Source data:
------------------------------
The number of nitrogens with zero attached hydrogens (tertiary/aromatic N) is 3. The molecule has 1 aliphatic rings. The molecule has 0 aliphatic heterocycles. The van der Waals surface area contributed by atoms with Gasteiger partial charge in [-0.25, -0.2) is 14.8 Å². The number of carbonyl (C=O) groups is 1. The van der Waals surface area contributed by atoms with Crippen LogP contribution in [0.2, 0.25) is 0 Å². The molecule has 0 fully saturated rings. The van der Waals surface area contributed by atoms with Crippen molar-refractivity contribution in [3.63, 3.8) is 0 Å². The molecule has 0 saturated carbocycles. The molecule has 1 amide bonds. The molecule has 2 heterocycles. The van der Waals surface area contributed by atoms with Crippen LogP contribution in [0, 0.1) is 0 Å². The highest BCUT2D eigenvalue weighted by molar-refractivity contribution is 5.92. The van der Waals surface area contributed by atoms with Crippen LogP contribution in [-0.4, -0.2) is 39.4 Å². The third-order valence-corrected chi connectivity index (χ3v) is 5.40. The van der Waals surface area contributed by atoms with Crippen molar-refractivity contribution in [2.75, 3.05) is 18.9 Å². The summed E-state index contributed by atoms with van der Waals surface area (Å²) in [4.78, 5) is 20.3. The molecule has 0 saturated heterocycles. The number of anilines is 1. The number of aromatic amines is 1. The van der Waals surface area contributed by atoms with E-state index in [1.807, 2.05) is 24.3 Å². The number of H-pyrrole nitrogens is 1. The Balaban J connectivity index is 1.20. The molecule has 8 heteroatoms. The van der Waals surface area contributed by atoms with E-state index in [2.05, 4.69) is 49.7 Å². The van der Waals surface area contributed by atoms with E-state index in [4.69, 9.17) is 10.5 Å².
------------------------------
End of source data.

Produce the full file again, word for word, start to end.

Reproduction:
The number of nitrogens with zero attached hydrogens (tertiary/aromatic N) is 3. The molecule has 1 aliphatic rings. The molecule has 0 aliphatic heterocycles. The van der Waals surface area contributed by atoms with Gasteiger partial charge in [-0.25, -0.2) is 14.8 Å². The number of carbonyl (C=O) groups is 1. The van der Waals surface area contributed by atoms with Crippen LogP contribution in [0.2, 0.25) is 0 Å². The molecule has 0 fully saturated rings. The van der Waals surface area contributed by atoms with Crippen molar-refractivity contribution in [3.63, 3.8) is 0 Å². The molecule has 0 saturated carbocycles. The molecule has 1 amide bonds. The molecule has 2 heterocycles. The van der Waals surface area contributed by atoms with Crippen LogP contribution in [0, 0.1) is 0 Å². The highest BCUT2D eigenvalue weighted by molar-refractivity contribution is 5.92. The van der Waals surface area contributed by atoms with Crippen LogP contribution in [-0.4, -0.2) is 39.4 Å². The third-order valence-corrected chi connectivity index (χ3v) is 5.40. The van der Waals surface area contributed by atoms with Crippen molar-refractivity contribution in [2.75, 3.05) is 18.9 Å². The summed E-state index contributed by atoms with van der Waals surface area (Å²) in [4.78, 5) is 20.3. The molecule has 0 saturated heterocycles. The number of anilines is 1. The number of aromatic amines is 1. The van der Waals surface area contributed by atoms with E-state index in [1.807, 2.05) is 24.3 Å². The number of H-pyrrole nitrogens is 1. The Balaban J connectivity index is 1.20. The molecule has 8 heteroatoms. The van der Waals surface area contributed by atoms with E-state index in [2.05, 4.69) is 49.7 Å². The van der Waals surface area contributed by atoms with E-state index in [4.69, 9.17) is 10.5 Å².